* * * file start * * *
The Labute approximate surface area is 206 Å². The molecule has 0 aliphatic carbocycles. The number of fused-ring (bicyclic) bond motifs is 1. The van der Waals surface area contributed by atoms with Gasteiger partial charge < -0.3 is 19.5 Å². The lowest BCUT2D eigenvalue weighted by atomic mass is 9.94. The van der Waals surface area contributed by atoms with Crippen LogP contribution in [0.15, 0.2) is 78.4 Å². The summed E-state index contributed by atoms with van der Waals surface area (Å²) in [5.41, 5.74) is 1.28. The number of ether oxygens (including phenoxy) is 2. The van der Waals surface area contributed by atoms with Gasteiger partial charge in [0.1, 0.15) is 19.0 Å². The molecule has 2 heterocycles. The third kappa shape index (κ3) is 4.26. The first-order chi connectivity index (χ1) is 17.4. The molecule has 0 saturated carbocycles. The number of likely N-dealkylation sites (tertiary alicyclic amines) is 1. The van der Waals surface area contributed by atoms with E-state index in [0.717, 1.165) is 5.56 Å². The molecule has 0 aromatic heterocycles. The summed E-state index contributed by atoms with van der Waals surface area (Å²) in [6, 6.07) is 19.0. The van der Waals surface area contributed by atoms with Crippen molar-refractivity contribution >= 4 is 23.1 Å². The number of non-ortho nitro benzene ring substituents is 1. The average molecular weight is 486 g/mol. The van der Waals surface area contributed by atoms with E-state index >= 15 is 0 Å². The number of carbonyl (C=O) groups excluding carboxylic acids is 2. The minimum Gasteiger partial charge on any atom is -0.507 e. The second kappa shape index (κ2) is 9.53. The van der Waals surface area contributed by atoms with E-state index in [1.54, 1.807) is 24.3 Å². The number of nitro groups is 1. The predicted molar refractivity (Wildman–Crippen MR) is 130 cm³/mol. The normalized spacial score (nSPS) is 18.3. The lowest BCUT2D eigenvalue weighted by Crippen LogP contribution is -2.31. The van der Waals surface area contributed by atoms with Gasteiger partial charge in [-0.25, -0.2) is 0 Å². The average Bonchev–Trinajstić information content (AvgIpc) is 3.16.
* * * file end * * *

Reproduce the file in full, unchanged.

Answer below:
The Labute approximate surface area is 206 Å². The molecule has 0 aliphatic carbocycles. The number of fused-ring (bicyclic) bond motifs is 1. The van der Waals surface area contributed by atoms with Gasteiger partial charge < -0.3 is 19.5 Å². The lowest BCUT2D eigenvalue weighted by atomic mass is 9.94. The van der Waals surface area contributed by atoms with Crippen LogP contribution in [0.15, 0.2) is 78.4 Å². The summed E-state index contributed by atoms with van der Waals surface area (Å²) in [5.41, 5.74) is 1.28. The number of ether oxygens (including phenoxy) is 2. The van der Waals surface area contributed by atoms with Gasteiger partial charge in [0.1, 0.15) is 19.0 Å². The molecule has 2 heterocycles. The third kappa shape index (κ3) is 4.26. The first-order chi connectivity index (χ1) is 17.4. The molecule has 0 saturated carbocycles. The number of likely N-dealkylation sites (tertiary alicyclic amines) is 1. The van der Waals surface area contributed by atoms with E-state index in [0.717, 1.165) is 5.56 Å². The molecule has 0 aromatic heterocycles. The summed E-state index contributed by atoms with van der Waals surface area (Å²) in [6, 6.07) is 19.0. The van der Waals surface area contributed by atoms with Crippen molar-refractivity contribution >= 4 is 23.1 Å². The number of non-ortho nitro benzene ring substituents is 1. The average molecular weight is 486 g/mol. The van der Waals surface area contributed by atoms with E-state index >= 15 is 0 Å². The number of carbonyl (C=O) groups excluding carboxylic acids is 2. The minimum Gasteiger partial charge on any atom is -0.507 e. The second kappa shape index (κ2) is 9.53. The van der Waals surface area contributed by atoms with E-state index in [1.54, 1.807) is 24.3 Å². The number of nitro groups is 1. The predicted molar refractivity (Wildman–Crippen MR) is 130 cm³/mol. The normalized spacial score (nSPS) is 18.3. The lowest BCUT2D eigenvalue weighted by Crippen LogP contribution is -2.31. The van der Waals surface area contributed by atoms with Gasteiger partial charge in [-0.25, -0.2) is 0 Å². The average Bonchev–Trinajstić information content (AvgIpc) is 3.16.